It was also a fantastic and unexpected idea to have Walt get help from crippled Hector (Mark Margolis) at the nursing home, after hearing from Jesse that it's the only place Gus visits that isn't under surveillance or crawling with henchmen. Vince Gilligan's script did a remarkable job of keeping its secrets hidden, as it was hard to see exactly how Walt would use Hector to kill Gus. When Hector communicated the message "NEED DEA" to a nurse (an amusing moment of comedy to ease the tension, as she didn't understand the acronym!), I was just as interested about what Hector had to say to Hank (Dean Norris) in person, and confused when it was seemingly an excuse to waste some time communicating obscenities. Walt's masterplan was expertly played, however, as Tio's visit to the DEA got Gus's attention and he travelled to the nursing home to kill his old adversary because he's becoming a problem. But even then, with Gus taking such precautions as having Tyrus (Ray Campbell) sweep Tio's room with a surveillance detector before his arrival, it was hard to see exactly what Walt and Tio's play was. So the moment all became clear was joyous, and one of the startling sequences of television in years: with Tio's gaze finally meeting Gus's eyes, but raging with defiance and anger that visibly shook and confused Gus, before Tio's infernal ringing of his wheelchair's bell reached fever pitch... and, as the usually unflappable Gus let out at a panicked gasp, noticing the bomb wired to Tio's chair, KA-BOOM!!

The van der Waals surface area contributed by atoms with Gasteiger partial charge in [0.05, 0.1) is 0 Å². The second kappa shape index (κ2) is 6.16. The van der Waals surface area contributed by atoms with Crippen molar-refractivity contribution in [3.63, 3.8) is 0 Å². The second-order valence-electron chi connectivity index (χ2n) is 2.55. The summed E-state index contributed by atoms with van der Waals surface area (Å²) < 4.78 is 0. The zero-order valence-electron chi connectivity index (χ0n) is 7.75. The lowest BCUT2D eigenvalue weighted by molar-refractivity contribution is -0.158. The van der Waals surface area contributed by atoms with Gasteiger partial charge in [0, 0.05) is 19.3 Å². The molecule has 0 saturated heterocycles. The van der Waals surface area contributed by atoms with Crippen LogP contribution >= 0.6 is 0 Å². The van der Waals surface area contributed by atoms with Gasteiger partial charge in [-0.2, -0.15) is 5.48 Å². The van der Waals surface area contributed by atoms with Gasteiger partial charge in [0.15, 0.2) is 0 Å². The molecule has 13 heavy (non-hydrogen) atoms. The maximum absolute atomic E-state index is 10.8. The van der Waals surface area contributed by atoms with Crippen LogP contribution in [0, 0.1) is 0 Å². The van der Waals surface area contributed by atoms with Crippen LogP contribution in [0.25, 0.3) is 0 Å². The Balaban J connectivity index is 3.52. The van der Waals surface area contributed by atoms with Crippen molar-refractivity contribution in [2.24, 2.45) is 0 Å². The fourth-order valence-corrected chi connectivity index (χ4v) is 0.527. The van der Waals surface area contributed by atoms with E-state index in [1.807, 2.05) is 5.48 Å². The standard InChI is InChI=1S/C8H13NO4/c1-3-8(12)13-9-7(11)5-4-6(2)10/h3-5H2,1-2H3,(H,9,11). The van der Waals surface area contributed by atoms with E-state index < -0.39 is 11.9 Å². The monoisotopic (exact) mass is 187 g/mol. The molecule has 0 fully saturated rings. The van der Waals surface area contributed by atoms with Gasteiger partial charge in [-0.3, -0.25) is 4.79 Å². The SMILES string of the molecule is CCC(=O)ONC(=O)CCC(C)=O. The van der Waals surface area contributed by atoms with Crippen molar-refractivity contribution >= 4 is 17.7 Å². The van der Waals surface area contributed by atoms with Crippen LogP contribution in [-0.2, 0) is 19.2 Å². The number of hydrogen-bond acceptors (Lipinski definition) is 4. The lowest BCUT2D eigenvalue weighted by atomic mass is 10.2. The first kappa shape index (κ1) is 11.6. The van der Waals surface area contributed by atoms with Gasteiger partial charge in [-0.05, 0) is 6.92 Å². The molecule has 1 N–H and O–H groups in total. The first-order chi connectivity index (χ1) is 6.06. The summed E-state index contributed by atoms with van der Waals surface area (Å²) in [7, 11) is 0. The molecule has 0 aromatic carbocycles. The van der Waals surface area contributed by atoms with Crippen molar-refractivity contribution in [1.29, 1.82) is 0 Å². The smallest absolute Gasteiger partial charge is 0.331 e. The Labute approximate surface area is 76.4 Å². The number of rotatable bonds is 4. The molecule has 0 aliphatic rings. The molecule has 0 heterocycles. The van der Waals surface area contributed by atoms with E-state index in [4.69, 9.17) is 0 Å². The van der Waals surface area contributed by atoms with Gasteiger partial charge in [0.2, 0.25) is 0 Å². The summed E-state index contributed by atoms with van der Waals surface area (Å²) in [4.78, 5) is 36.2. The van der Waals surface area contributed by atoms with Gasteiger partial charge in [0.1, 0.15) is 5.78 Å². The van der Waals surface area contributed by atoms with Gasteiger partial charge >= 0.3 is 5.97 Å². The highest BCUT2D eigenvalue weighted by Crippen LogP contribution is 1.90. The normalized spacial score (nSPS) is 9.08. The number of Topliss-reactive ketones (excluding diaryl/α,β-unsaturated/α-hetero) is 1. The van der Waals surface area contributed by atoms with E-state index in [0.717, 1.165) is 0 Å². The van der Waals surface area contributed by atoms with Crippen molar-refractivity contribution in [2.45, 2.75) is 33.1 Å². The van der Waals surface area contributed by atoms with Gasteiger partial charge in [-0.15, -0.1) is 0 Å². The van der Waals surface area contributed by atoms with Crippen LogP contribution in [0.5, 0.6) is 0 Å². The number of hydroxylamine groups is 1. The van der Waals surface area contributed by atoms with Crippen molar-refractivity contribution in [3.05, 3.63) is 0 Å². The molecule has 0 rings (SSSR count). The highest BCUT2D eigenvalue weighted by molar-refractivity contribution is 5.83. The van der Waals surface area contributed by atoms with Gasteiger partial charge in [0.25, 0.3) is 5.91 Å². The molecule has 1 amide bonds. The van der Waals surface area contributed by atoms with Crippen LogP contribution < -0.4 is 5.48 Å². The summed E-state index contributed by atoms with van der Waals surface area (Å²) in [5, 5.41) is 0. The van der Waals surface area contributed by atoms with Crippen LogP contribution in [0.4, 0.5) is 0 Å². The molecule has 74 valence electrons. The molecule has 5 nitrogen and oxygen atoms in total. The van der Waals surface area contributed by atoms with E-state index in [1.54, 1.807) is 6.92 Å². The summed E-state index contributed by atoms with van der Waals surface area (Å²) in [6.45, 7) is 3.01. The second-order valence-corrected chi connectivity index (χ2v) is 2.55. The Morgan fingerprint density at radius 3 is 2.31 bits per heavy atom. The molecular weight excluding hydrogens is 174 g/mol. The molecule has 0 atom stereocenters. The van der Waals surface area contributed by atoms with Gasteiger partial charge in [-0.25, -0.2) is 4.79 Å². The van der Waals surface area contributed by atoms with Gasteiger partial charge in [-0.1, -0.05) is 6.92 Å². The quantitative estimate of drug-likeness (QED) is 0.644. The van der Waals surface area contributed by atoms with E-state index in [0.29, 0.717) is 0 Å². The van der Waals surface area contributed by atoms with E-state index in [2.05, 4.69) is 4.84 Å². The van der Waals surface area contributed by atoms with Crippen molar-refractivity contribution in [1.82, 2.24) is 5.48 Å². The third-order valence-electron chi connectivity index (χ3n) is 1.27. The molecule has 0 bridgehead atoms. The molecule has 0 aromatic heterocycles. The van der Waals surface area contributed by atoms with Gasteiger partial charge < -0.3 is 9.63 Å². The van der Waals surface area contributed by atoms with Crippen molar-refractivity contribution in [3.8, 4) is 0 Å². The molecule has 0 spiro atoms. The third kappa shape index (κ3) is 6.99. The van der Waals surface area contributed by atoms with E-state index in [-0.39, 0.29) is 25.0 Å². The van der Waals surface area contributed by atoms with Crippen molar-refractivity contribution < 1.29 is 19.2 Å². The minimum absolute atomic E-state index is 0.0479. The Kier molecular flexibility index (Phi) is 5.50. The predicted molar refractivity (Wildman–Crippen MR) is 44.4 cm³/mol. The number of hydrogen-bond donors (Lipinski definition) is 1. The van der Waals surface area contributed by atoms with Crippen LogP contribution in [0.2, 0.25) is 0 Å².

A great scene in its own right, but the cherry on top was the extraordinary moment when Gus calmly walking out of Tio's destroyed room, straightening his tie, only for the camera to reveal the horrifying truth that half his face has been blown off, exposing muscle and skull. An unforgettable scene. It was dangerously close to being cartoonish (Gus was so much of a supervillain it looked like he was being exposed as a Terminator), but somehow got away with it. You hear tales of chickens having their heads chopped off and remaining "alive" to run around the farmyard, so it was ghoulishly amusing for the show's "chicken man" to suffer a similar fate. Gus was so composed he didn't even know when to die.